![We can distill the numbers out of speeches to determine what our commanders-in-chief have prioritized over the years of the Philippine democracy. In this photo, President Benigno Aquino III, the current president of the Philippines, delivers his second State of the Nation Address in 2011. (PUBLIC DOMAIN)](20140218-sona.jpg)
## History through the President's Words
I got this great data gathering idea from an awesome article [on the Washington Post](http://flowingdata.com/2014/01/30/history-through-the-presidents-words), which analyzed the State of the Union Addresses of the various US presidents to determine hot-button issues in the United States. I decided to apply the same methodology to the Philippines and extract word counts out of the various State of the Nation Addresses, from Cory Aquino in 1987 to Noynoy Aquino in 2013.
## Length of Speech and the Riffraff Index
First, let's take a look at a very basic statistic - the length of the speech in words - as well as something I constructed called the Riffraff Index, which is the percentage of words in the SONA that do not specifically relate to any national issue. What these words are, and how they were selected are at the next section.
![Gift of the Gab](20140218-gift-of-the-gab.png)
The shortest speech was delivered by Gloria Macapagal-Arroyo in 2005 at only 1,600 words, while the longest was actually the most recent one by Noynoy Aquino, clocking in at a whopping 13,300 words.
But a long speech doesn't mean a meaningful one - you could fill your speech with buzzwords and riffraff to make it longer, so I constructed the Riffraff Index - the percentage of words that do not appear to relate to a specific national issue (the higher the index, the more riffraff). The highest amount of 'riffraff' was during Cory Aquino's 1991 farewell speech - a very heartfelt and emotional speech, while the lowest was during Ramos' 1993 speech - one where Fidel Ramos identified key issues and discussed them in immense detail.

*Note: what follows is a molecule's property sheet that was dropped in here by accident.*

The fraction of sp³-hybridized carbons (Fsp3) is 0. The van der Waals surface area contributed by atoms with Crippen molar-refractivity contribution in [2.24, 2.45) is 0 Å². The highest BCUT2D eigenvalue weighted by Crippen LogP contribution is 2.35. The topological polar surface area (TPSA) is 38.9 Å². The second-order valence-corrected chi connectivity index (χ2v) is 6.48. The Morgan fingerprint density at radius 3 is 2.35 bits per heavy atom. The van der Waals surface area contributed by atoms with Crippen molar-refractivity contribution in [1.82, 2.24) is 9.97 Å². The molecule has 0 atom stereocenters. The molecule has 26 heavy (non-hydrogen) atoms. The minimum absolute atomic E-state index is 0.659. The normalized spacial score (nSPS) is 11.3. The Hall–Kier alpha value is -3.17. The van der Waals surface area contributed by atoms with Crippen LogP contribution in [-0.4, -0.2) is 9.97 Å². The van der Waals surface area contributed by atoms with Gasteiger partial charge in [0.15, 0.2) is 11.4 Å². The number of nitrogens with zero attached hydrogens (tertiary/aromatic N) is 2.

You can also see that the amount of riffraff increases during election periods (1991-1992, 1997-1998, 2004) except for the most recent one.
That's not all we could do with this data. We can also pinpoint the specific national issues each president spent the most time talking about in his/her SONA, so we identified keywords from those that were mentioned in at least 14 out of the 27 speeches, and also those that were mentioned at least 5 times in any one speech. We then categorize them into various issues, as follows:
![The Spirit of the Times](20140218-spirit-of-the-times.png)
[The full list of keywords and their categories can be viewed here](https://dl.dropboxusercontent.com/u/1624796/Blog/Images/Keywords.pdf)
Economy, strife, law and order, and poverty are quite often discussed across the administrations, and varying degrees exist for other issues. Environment is least talked about in presidential speeches, and understandably so for a developing country with a small environmental footprint.
You can also observe that issues tend to be most talked about during the middle of a President's term, and the values shrink as they become mum during election periods - probably to stay on the safe side.
## Presidential Priorities
But this streamgraph doesn't make it easy to compare the priorities of each president relative to each other, so I constructed a heatmap that compares the favorite issues of each chief executive relative to his predecessors and/or successors:
Cory Aquino stayed pretty much balanced across the various issues. Fidel Ramos talked mostly about curbing poverty, protecting the environment, and improving the economy. Estrada talked about little else than strife, law, & order - his last SONA talked almost exclusively about the MILF and Mindanao. GMA focused on workers, jobs, wages, and education, which she has consistently stressed throughout her administration. Finally and not surprisingly, our current President is big on employment as well as graft, corruption and justice.
## SONA Interactive Word Counter
All this information is too rich to summarize easily, so I've decided to construct a simple tool (like Google's n-gram viewer) to let you explore the SONA data for yourself. You can enter up to 5 words in the white boxes, and the line graph on the right will show how many mentions that particular word gets in each SONA from 1987's Aquino to 2013's Aquino.
You might have to wait a few seconds to update the chart upon entering information. Sorry for the clunky Excel implementation, as I have very little coding ability. (Use a space to clear out a cell)
_Unfortunately, this link has expired and I don't have time to recover it._
Hope you enjoy discovering new trends with the tool! If you find an interesting pattern, please don't hesitate to share it in the comments!
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